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Infinite Cat Project Archives for January 15-19, 2018.


Mewsings, January 15, 2018: "The cat is above all things, a dramatist." - Margaret Benson


cat with smirk

Gratuitous Kute Kittiness: "Smirking? I'm not smirking. I'd never smirk at you. (smirk)"




Cat Mewvie: Doctor Who theme music, kitty-style.
 

cat looking in mirror comic

Today's Kitty Komic


siamese cat art

Feline Art: "Many Cats" by Bill Bell.

two cute sleeping cats

Why you need a cat or two.
by Tedi Graham

Cats can be aloof and independent. They require care and feeding, but having one or more can be rewarding and enjoyable. They can also improve your life.

First of all, cats purr. Their purring sooths you when you are upset, calms you when you are angry and makes you even happier when you are already in a good mood. A 2012 study showed that stroking a cat can lower your blood pressure. Just a few minutes of petting releases “feel good” endorphins in the brain. People who have owned a cat have a 40% less risk of dying than those who have never owned a cat.

Cats don’t judge. They don’t care what you are wearing, if you are tall or short, fat or thin, old or young or what kind of work you do. They love you just as you are.

Cats are good companions. You can talk to them when you have no one else to talk to. They will sit and listen. Sometimes they comment on what you have just said or give you their opinion on the state of the world. They don’t want to control the tv. They don’t care if you want to watch another zombie movie or a whole day of football. Whatever you are watching they will happily watch with you, especially if snacks are involved. They are always interested in what you are doing no matter how boring it seems to you.

The longer cats live with you, the better you get to know each other. You know what their favorite foods are, when they like to eat, where they prefer to sleep and what games they enjoy most. They know when it’s time for you to go to bed and what time you get home from work or meetings. They know what to do to get your attention and when you want to play. Cats are intuitive. They seem to know when you are having a bad day and need someone warm to sit next to you. They also seem to know when you need to be left alone and will oblige. Your cats’ calm and peaceful natures can help you get through some dark times.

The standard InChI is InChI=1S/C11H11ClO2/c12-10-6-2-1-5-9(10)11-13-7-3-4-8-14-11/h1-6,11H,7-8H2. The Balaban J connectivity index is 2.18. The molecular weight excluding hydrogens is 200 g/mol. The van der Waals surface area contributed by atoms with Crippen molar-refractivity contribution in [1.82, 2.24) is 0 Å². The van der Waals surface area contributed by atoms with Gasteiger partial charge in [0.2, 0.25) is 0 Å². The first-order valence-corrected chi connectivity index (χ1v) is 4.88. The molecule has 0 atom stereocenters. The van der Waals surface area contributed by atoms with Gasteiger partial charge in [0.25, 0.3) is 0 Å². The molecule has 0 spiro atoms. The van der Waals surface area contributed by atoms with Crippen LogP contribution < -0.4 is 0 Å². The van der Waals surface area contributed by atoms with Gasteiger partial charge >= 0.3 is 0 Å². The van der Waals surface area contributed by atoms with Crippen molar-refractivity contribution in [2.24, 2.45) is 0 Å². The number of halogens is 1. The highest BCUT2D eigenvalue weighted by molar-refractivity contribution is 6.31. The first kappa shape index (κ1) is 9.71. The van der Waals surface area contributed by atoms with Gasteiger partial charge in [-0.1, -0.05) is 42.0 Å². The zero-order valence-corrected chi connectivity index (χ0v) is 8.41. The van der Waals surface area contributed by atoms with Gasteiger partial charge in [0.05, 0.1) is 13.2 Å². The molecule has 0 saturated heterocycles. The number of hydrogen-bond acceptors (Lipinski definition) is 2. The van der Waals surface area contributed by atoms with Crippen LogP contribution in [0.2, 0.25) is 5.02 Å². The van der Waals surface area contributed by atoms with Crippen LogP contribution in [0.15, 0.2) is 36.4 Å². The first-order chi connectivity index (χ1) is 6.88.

Cats love learning and are good at it. They can be taught to sit, stay, fetch and figure out a puzzle toy filled with treats and many other things. They have very impressive problem solving abilities.

Cats are good for children. Studies have shown that children with cats have better social skills. Cats teach children how to be gentle and patient. Since proper veterinary care is an important part of owning a cat, it can show children that going to the doctor regularly is a necessary and routine part of life,

Cats are entertaining. They love to play. My cats give me at least one good laugh every day. Nothing beats watching cats’ antics and acrobatic feats.

Cats will love you unconditionally. Not only are you the one who feeds them, but you are the one who gives them a safe, healthy place to live. Sometimes they will thank you with a dead mouse or bug. Sometimes it is with a loving look or nuzzle. Sometimes it is cuddling on your lap. They are warm and fuzzy and fit perfectly.








Mewsings, January 16, 2018: "Of all God's creatures, there is only one that cannot be made slave of the lash. That one is the cat. If man could be crossed with the cat it would improve the man, but it would deteriorate the cat." - Mark Twain


glowering cat

Gratuitous Kittiness: "No, Mr. Bon. I expect you to DIE."




Cat Mewvie: The most patient (and apparently tastiest) cat in the world.
 

lazy cat comic

Today's Kitty Komic


hippie cat art

Feline Art: "Faraway" by Tracy Butler.



Mewsings, January 17, 2018: "If a cat does something, we call it instinct; if we do the same thing, for the same reason, we call it intelligence." - Will Cuppy